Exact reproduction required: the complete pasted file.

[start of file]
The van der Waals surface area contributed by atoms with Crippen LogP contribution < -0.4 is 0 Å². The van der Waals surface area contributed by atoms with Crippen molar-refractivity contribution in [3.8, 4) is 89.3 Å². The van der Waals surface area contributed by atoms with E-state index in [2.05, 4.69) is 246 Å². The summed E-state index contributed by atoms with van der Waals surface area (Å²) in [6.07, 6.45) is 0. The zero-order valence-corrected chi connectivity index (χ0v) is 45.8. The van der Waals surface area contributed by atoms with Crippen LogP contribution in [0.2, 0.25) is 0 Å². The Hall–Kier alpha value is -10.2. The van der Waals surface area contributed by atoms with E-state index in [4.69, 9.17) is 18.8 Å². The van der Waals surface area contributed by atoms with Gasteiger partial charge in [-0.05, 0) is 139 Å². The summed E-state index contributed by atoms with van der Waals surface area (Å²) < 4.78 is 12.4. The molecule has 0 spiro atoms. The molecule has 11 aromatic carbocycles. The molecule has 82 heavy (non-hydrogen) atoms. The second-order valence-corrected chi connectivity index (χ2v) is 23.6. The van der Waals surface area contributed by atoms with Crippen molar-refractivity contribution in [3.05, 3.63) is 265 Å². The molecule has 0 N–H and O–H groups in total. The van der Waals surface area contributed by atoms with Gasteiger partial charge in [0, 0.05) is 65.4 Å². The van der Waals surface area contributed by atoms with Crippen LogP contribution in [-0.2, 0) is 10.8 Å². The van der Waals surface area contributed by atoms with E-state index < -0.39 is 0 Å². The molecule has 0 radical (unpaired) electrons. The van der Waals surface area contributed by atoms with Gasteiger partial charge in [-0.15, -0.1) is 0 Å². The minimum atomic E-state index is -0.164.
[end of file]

The van der Waals surface area contributed by atoms with Crippen LogP contribution < -0.4 is 0 Å². The van der Waals surface area contributed by atoms with Crippen molar-refractivity contribution in [3.8, 4) is 89.3 Å². The van der Waals surface area contributed by atoms with E-state index in [2.05, 4.69) is 246 Å². The summed E-state index contributed by atoms with van der Waals surface area (Å²) in [6.07, 6.45) is 0. The zero-order valence-corrected chi connectivity index (χ0v) is 45.8. The van der Waals surface area contributed by atoms with Crippen LogP contribution in [0.2, 0.25) is 0 Å². The Hall–Kier alpha value is -10.2. The van der Waals surface area contributed by atoms with E-state index in [4.69, 9.17) is 18.8 Å². The van der Waals surface area contributed by atoms with Gasteiger partial charge in [-0.05, 0) is 139 Å². The summed E-state index contributed by atoms with van der Waals surface area (Å²) < 4.78 is 12.4. The molecule has 0 spiro atoms. The molecule has 11 aromatic carbocycles. The molecule has 82 heavy (non-hydrogen) atoms. The second-order valence-corrected chi connectivity index (χ2v) is 23.6. The van der Waals surface area contributed by atoms with Crippen molar-refractivity contribution in [3.05, 3.63) is 265 Å². The molecule has 0 N–H and O–H groups in total. The van der Waals surface area contributed by atoms with Gasteiger partial charge in [0, 0.05) is 65.4 Å². The van der Waals surface area contributed by atoms with Crippen LogP contribution in [-0.2, 0) is 10.8 Å². The van der Waals surface area contributed by atoms with E-state index < -0.39 is 0 Å². The molecule has 0 radical (unpaired) electrons. The van der Waals surface area contributed by atoms with Gasteiger partial charge in [-0.15, -0.1) is 0 Å². The minimum atomic E-state index is -0.164.